There’s a pattern to #LivingFearless
It means that no matter what happens you can’t give up or give in. You keep your eyes on the prize and if there isn’t one, you find a sliver of a silver lining to cling to. When there are obstacles in your path, you find a way to move them no matter how much they weigh. And, when life doesn’t turn out the way you plan, you change the plan.
By the time I was in my 40’s, I had two successful careers and blogged for a major metropolitan newspaper when decided to return back to my first love of marketing. I spent nine glorious months as the Regional Director for Plum District before they blew through millions of dollars and had to fire us all. Four months later, I lost a job with Living Social for the same reason. After interviewing for lots of jobs that didn’t excite me or promise to pay me well, I started my own marketing firm. A good move because suddenly, my teenager got sick.
Chronic Illness has taught me more about #LivingFearless
I’d tell you that there’s nothing more frightening than watching your child spit up blood but that’s not true. It’s the unknown. My daughter’s had migraines her entire life, but her life was dramatically altered by POTS and complete dysautonomia. She also has a rare skin condition called PLEVA. We got those answers a couple of years ago but we’ve never uncovered why she’s spitting up blood and continue to stump all the doctors. The past two years, we’ve been on the Invisible Illness roller coaster as she’s been unable to attend school and we’ve had major setbacks at every turn. Still, neither of us have given into fear or given up hope.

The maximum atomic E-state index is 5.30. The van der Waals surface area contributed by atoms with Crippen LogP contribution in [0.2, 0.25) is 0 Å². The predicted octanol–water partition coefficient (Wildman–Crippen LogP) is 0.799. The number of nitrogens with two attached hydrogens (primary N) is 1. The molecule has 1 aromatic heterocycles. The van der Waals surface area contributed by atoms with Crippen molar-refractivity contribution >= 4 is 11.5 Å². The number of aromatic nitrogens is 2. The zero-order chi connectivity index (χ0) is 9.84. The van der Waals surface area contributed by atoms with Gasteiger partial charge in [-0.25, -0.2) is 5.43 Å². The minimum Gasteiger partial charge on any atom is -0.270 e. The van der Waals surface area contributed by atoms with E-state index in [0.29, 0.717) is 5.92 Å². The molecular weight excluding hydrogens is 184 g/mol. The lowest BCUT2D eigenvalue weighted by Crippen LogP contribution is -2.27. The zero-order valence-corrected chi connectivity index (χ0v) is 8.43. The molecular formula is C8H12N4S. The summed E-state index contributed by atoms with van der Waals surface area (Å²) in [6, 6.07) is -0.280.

Eight months ago, I wheeled my teenager through Disney World because she could barely walk and she couldn’t balance herself at all. Last week, she walked into her first day of high school and she spent the weekend at the dance studio learning choreography for the production number for the upcoming year. Today, she’s in bed with a migraine and a POTS flare, but the incredible progress that she’s made in such a short time is amazing. She’s worked hard to get healthy and get her life back. She’s the true definition of #LivingFearless.
As for me, a few months ago I decided I needed to get out from behind this computer and be around people. So, I started a LuLaRoe clothing business. Clothing has taken over our home but so has lots of laughter. It’s a wonderful thing to make people feel good about themselves every day and a blessing to have the schedule flexibility and income.
#LivingFearless gives you freedom
The freedom to take giant leaps of faith when there’s a roadblock in your way. The ability to take whatever life gives you and make lemonade out of lemons. The chance to succeed when it seems like failure is imminent. It’s given me the ability to overcome every stumbling block placed in my way and learn how to pivot towards the next new venture. It’s proven to me that failure isn’t an option and that the beast of illness will never win.